RFL/RE – A senior Sunni cleric in the southeastern Iranian province of Sistan and Baluchistan, who disclosed the alleged rape of a 15-year-old girl by a local police commander, has been summoned to a special court for clerics.
According to Haalvsh, a group that monitors rights violations of the Sunni minority in Iran, Molavi Abdul Ghaffar Naqshbandi was summoned to a court in the northeastern Iranian city of Mashhad in a phone call. In response, he asked court officials to send him a written summons, in accordance with the law, the report adds.
The report emphasized that the summoning of Naqshbandi comes after an apparent attempt to discredit a top Sunni cleric by the local representative of Iran’s supreme leader, Ayatollah Ali Khamenei.
Last month, a leaked document from the hard-line Fars news agency said Khamenei told security and military officials to try and disgrace Molavi Abdolhamid, a spiritual leader for Iran’s Sunni Muslim population, who is a vocal critic of the government, instead of arresting him.SEE ALSO:Leaked Document Says Iranian Leadership Is Seeking To Discredit Sunni Cleric
Following the news of the alleged assault by the Chabahar police commander on a 15-year-old girl, the people of the southeastern Iranian city of Zahedan took to the streets in protest on September 30. They demanded accountability and were met with a violent and bloody response from security forces.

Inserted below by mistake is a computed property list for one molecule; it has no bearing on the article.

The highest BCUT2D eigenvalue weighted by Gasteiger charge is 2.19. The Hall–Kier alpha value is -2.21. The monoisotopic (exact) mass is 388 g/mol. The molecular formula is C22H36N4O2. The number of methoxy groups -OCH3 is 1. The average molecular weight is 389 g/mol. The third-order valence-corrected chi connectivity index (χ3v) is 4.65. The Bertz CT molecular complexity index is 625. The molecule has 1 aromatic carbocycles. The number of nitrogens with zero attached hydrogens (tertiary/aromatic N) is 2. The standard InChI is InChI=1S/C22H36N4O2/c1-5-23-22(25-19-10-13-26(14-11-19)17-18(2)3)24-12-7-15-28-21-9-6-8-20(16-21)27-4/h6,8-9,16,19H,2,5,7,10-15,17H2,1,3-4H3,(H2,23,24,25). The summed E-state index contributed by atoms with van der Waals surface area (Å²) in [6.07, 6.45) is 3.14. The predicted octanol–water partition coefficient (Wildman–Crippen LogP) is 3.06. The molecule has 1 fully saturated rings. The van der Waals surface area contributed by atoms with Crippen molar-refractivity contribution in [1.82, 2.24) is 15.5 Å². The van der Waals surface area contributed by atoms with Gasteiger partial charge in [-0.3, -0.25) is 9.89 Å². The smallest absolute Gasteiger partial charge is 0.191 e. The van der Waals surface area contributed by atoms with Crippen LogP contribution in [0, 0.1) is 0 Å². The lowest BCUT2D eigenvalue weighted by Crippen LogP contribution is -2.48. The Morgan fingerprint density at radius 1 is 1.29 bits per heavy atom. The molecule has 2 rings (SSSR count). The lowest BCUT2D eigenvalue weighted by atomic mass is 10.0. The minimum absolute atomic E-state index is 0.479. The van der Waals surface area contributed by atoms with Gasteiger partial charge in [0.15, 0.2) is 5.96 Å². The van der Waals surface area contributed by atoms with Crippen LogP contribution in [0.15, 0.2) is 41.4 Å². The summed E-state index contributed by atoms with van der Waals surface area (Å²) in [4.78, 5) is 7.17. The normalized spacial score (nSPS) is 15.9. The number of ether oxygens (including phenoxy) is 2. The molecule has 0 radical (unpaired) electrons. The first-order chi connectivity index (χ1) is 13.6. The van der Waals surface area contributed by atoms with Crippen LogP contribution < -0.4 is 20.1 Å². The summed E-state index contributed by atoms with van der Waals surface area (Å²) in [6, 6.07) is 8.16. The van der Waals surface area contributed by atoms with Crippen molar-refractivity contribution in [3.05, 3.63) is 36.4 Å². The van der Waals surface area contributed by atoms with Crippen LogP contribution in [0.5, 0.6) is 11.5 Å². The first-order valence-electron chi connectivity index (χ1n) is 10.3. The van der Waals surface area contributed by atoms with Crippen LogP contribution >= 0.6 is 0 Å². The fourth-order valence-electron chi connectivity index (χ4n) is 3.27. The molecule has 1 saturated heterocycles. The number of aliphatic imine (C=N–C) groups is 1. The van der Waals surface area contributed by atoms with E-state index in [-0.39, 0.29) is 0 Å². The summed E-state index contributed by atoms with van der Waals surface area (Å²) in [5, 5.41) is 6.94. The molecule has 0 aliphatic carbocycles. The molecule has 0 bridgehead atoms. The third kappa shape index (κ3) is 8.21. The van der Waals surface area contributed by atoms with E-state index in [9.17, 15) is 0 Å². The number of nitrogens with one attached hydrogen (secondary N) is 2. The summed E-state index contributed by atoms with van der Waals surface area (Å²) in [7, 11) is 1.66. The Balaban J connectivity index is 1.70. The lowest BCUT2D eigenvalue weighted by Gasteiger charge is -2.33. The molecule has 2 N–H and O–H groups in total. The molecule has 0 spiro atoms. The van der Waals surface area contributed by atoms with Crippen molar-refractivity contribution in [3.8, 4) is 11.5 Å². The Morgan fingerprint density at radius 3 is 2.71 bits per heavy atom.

Almost 100 people were killed, and hundreds more injured by security forces in the unrest, which came on top of protests sparked by the death of 22-year-old Mahsa Amini while in the custody of the morality police.
Earlier, Molavi Abdolhamid said senior officials, including Khamenei, were “responsible” for the killing of protesters during the so-called “Bloody Friday” massacre in Zahedan.
He also called for an immediate referendum with the presence of international observers to “change policies based on the wishes of the people.”
The Iranian government has unleashed a brutal crackdown on weeks of unrest — one of the deepest challenges to the Islamic regime since the revolution in 1979 — that erupted following the September 16 death of Amini while she was in detention for allegedly wearing her hijab, or head scarf, improperly.
Sunni Muslims make up the majority of the population in Sistan-Baluchistan Province in southeastern Iran where Molavi Abdolhamid is based, but account for only about 10 percent of the population in Shi’a-dominated Iran overall.
Since Amini’s death, more than 400 people have been killed in the police crackdown, according to rights groups. Several thousand more have been arrested, including many protesters, as well as journalists, lawyers, activists, digital rights defenders, and others.